Oppenheimer’s VVIP Terminal Scandal

By Pinky Khoabane

THE Oppenheimer VVIP Terminal reveals the deep level of state capture by South Africa’s richest family, and the man who’s fighting for his job today, Home Affairs Minister Malusi Gigaba, may have been the only person who dared to stand up to them.

When one looks at the many government departments including a letter written by the African National Congress (ANC) it becomes very clear that the state had bent backwards, some public officials even violating the country’s laws to ensure the Oppenheimers got their own terminal. Then came Gigaba who some say was swayed by the Gupta interest in the terminal, to try and block the project but an email that surfaced yesterday, purportedly from the Oppenheimers to the Guptas bemoans the home affairs’ “stalling of the project”. The multi billionaires apologise for the delay in the application and assure the Guptas that they have  escalated the matter to former President Jacob Zuma. This is written in 2015 when the Guptas are supposed to have had the former president eating from the palm of their hands.

The whole project is a scandal of such proportions that if it wasn’t committed by the Oppenheimers, it would be on the front pages of this country’s newspapers for days. Firstly, the establishment of this terminal may be illegal or unlawful. In a letter written to the Oppenheimers in which Gigaba refuses them permission to operate he says: “The most Important consideration is whether or not I enjoy any power to designate the place ldentified by yourselves as a port of entry under section 9A of the Act. There are two statutory impediments to this potential exercise of public power.

“The first is that the port of entry requested by your Office will not be accessible to all persons, but only to yourselves, your associated companies and any other persons approved by you. In your correspondence you refer to this class of persons as ‘VVIPs, film stars, dignitaries and businessmen who travel by private aircraft into South Africa for their business interests.’ Clearly therefore the facility is not intended for the benefit of the public at large, but for a specified category of persons”.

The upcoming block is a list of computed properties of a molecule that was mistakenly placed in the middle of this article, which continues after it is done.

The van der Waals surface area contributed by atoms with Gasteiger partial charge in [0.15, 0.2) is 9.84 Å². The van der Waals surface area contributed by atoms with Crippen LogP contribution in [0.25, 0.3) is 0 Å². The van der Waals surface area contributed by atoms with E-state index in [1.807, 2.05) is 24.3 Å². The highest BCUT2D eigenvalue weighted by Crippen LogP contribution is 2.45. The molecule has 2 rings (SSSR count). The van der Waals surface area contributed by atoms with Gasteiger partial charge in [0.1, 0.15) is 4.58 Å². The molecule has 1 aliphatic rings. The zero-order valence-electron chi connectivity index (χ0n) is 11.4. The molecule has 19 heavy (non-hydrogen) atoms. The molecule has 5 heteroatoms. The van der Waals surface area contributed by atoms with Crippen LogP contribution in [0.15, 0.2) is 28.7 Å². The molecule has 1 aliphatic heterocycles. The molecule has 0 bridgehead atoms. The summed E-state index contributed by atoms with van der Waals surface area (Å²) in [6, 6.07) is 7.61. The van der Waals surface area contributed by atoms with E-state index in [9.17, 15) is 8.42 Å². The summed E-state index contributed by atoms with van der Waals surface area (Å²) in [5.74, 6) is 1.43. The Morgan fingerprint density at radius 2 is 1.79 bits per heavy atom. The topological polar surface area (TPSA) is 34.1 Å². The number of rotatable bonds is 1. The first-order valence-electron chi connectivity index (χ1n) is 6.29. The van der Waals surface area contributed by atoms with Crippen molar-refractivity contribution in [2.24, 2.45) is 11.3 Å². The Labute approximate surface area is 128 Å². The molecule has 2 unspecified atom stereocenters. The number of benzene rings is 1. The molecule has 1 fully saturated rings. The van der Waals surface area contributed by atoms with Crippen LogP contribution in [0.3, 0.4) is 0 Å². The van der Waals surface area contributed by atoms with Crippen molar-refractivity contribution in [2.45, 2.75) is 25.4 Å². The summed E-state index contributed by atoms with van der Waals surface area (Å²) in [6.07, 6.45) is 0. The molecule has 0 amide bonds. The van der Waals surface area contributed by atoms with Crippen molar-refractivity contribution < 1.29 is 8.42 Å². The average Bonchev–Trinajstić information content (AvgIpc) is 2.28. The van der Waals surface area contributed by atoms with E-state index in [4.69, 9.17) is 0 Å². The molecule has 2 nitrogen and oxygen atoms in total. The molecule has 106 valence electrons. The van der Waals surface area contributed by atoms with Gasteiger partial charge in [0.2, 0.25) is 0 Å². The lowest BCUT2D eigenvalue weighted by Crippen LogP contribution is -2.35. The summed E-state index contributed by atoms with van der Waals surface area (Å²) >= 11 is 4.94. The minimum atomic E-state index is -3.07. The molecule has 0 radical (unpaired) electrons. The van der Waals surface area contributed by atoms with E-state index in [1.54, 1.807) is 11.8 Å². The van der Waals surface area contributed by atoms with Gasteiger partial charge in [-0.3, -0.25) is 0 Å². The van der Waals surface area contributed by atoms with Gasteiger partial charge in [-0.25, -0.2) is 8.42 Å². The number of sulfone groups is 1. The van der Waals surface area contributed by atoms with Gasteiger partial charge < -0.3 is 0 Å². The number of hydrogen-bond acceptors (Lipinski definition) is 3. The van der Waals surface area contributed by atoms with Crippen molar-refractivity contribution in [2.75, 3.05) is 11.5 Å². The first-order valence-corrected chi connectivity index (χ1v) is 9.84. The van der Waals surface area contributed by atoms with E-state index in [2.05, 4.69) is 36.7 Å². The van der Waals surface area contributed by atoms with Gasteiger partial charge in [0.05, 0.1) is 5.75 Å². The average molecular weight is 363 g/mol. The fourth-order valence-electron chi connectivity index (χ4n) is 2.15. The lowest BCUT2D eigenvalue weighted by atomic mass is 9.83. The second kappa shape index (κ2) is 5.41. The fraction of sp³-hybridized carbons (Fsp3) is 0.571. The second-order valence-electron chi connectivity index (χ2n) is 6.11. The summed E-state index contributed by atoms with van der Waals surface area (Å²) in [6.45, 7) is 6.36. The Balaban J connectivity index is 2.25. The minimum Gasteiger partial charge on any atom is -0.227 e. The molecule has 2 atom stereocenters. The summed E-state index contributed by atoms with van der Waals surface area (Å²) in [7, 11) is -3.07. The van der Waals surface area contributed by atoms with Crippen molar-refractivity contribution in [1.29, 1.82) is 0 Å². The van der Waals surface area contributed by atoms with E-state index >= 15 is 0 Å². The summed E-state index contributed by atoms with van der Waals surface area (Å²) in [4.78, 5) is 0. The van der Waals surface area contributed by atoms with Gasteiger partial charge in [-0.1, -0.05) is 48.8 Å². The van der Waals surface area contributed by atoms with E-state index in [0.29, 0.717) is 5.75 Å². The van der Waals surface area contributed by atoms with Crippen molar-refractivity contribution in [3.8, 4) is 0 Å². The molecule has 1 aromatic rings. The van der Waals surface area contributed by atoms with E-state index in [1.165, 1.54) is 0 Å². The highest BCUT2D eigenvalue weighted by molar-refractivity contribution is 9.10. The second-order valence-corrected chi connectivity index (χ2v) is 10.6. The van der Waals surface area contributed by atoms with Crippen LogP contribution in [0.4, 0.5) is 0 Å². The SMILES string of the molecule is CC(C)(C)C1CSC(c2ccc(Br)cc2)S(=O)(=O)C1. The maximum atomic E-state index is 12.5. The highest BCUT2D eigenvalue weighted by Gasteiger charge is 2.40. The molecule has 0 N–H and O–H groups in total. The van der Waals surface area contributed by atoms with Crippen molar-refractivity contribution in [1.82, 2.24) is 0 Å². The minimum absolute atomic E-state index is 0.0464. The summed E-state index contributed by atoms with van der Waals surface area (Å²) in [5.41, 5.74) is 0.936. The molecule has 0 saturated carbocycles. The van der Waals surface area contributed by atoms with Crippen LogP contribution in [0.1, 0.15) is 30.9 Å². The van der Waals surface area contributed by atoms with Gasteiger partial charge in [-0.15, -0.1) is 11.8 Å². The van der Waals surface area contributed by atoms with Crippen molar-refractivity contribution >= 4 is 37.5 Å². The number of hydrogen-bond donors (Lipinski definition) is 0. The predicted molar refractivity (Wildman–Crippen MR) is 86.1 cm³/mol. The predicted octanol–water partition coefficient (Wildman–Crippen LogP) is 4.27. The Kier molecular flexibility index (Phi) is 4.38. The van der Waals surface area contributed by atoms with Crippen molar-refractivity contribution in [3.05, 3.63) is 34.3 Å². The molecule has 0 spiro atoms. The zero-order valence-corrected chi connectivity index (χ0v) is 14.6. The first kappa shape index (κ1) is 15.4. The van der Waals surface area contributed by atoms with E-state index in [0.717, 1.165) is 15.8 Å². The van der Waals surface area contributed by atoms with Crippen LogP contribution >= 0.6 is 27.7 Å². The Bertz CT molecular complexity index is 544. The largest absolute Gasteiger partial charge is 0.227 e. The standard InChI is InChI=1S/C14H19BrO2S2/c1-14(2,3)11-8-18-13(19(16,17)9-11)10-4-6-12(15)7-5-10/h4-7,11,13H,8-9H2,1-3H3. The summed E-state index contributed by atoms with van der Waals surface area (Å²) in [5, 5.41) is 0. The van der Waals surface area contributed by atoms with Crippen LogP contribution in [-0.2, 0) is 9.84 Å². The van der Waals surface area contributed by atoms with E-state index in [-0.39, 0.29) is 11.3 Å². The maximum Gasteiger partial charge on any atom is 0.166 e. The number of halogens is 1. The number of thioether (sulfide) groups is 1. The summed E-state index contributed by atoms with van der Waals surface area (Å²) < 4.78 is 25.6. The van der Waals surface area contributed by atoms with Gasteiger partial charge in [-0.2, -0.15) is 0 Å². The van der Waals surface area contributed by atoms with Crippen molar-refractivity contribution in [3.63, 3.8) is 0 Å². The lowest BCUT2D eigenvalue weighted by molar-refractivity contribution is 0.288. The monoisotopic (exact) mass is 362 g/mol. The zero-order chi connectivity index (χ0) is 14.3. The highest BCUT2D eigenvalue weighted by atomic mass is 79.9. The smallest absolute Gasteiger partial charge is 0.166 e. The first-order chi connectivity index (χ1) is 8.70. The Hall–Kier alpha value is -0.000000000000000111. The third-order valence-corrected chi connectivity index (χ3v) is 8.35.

In the same letter, Gigaba mentions a finance minister who had “raised concern about the funding of the facility. He indicated that after due consideration, he was of  the opinion that the costs involved in providing such service for a single facility cannot be warranted, especially as there are adequate clearance facilities at the main airport terminal building”. The said minister is now former Finance Minister Nhlanhla Nene.

How this project eventually departed from the stated legal requirements and concerns by Nene to reach the stage of being operational, talks to the corrupt relationship between state and the Oppenheimers.

The judgement in the case Fireblade vs Minister of Home Affairs reveals that a contract to lease grounds for the VVIP terminal from Denel was concluded even before permission to operate the terminal was concluded. The Judgement reads: “On 2 May 2014 Minister Pandor wrote to Fireblade that a new Port of Entry required a collective decision-making process to ensure an integrated approach and therefore a work group consisting of the various stakeholder departments will conduct a feasibility study to consider the impact. The results of the feasibility study would be presented in June 2014.[6]” 

Denel, in 2013 when the Oppenheimers approached it, had no problem with the family operating a terminal from a national key point.

By then, Airports Company of South Africa (ACSA) and ATNS [Air traffic and navigation Services SOC Limited] had also given their support to the project and committed to offering SARS Customs and Immigration Services. There were several meetings that were held and plans drawn up and concluded despite there being no permission granted. In a letter in September 2014, then newly appointed DHA Minister Gigaba informs the Oppenheimers that “Inter-Agency Clearance Forum [IACF] requested that a feasibility study be conducted to consider potential security weaknesses, the critical volume as well as the required resources. An international stakeholder feasibility study will be undertaken and Fireblade will be informed of the final decision.[7]”

On October 2014, the various departments at local level commit to providing staff and services to the terminal despite there being no approval.